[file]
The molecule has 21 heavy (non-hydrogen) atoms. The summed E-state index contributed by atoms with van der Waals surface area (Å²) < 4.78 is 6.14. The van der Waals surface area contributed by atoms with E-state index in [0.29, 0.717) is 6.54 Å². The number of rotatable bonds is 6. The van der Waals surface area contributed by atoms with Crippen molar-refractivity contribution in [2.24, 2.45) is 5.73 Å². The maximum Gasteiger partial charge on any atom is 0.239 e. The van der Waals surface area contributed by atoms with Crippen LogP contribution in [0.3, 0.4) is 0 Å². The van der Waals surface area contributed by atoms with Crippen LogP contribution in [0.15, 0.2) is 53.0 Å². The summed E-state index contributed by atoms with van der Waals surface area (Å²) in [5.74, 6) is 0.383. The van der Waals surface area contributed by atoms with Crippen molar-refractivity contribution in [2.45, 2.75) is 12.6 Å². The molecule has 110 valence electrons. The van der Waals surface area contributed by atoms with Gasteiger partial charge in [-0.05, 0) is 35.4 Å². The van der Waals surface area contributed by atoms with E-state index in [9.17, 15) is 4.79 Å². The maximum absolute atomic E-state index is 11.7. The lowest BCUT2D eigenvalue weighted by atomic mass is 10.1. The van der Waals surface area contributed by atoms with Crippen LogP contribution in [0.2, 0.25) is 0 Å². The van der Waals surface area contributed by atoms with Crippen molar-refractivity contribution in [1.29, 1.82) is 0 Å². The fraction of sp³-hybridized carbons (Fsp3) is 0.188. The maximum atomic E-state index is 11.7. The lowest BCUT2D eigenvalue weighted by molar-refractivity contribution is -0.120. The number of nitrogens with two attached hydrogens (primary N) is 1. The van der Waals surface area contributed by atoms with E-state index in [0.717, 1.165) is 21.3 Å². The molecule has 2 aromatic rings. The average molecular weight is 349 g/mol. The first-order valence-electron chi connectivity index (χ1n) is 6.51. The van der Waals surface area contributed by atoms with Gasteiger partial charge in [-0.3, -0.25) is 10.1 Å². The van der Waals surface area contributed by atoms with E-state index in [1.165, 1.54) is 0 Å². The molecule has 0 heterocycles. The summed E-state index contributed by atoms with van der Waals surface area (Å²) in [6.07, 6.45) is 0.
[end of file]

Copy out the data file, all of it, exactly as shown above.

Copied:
The molecule has 21 heavy (non-hydrogen) atoms. The summed E-state index contributed by atoms with van der Waals surface area (Å²) < 4.78 is 6.14. The van der Waals surface area contributed by atoms with E-state index in [0.29, 0.717) is 6.54 Å². The number of rotatable bonds is 6. The van der Waals surface area contributed by atoms with Crippen molar-refractivity contribution in [2.24, 2.45) is 5.73 Å². The maximum Gasteiger partial charge on any atom is 0.239 e. The van der Waals surface area contributed by atoms with Crippen LogP contribution in [0.3, 0.4) is 0 Å². The van der Waals surface area contributed by atoms with Crippen LogP contribution in [0.15, 0.2) is 53.0 Å². The summed E-state index contributed by atoms with van der Waals surface area (Å²) in [5.74, 6) is 0.383. The van der Waals surface area contributed by atoms with Crippen molar-refractivity contribution in [2.45, 2.75) is 12.6 Å². The molecule has 110 valence electrons. The van der Waals surface area contributed by atoms with Gasteiger partial charge in [-0.05, 0) is 35.4 Å². The van der Waals surface area contributed by atoms with E-state index in [9.17, 15) is 4.79 Å². The maximum absolute atomic E-state index is 11.7. The lowest BCUT2D eigenvalue weighted by atomic mass is 10.1. The van der Waals surface area contributed by atoms with Crippen LogP contribution in [0.2, 0.25) is 0 Å². The van der Waals surface area contributed by atoms with Crippen molar-refractivity contribution in [1.29, 1.82) is 0 Å². The fraction of sp³-hybridized carbons (Fsp3) is 0.188. The maximum atomic E-state index is 11.7. The lowest BCUT2D eigenvalue weighted by molar-refractivity contribution is -0.120. The number of nitrogens with two attached hydrogens (primary N) is 1. The van der Waals surface area contributed by atoms with E-state index in [0.717, 1.165) is 21.3 Å². The molecule has 2 aromatic rings. The average molecular weight is 349 g/mol. The first-order valence-electron chi connectivity index (χ1n) is 6.51. The van der Waals surface area contributed by atoms with Gasteiger partial charge in [-0.3, -0.25) is 10.1 Å². The van der Waals surface area contributed by atoms with E-state index in [1.165, 1.54) is 0 Å². The molecule has 0 heterocycles. The summed E-state index contributed by atoms with van der Waals surface area (Å²) in [6.07, 6.45) is 0.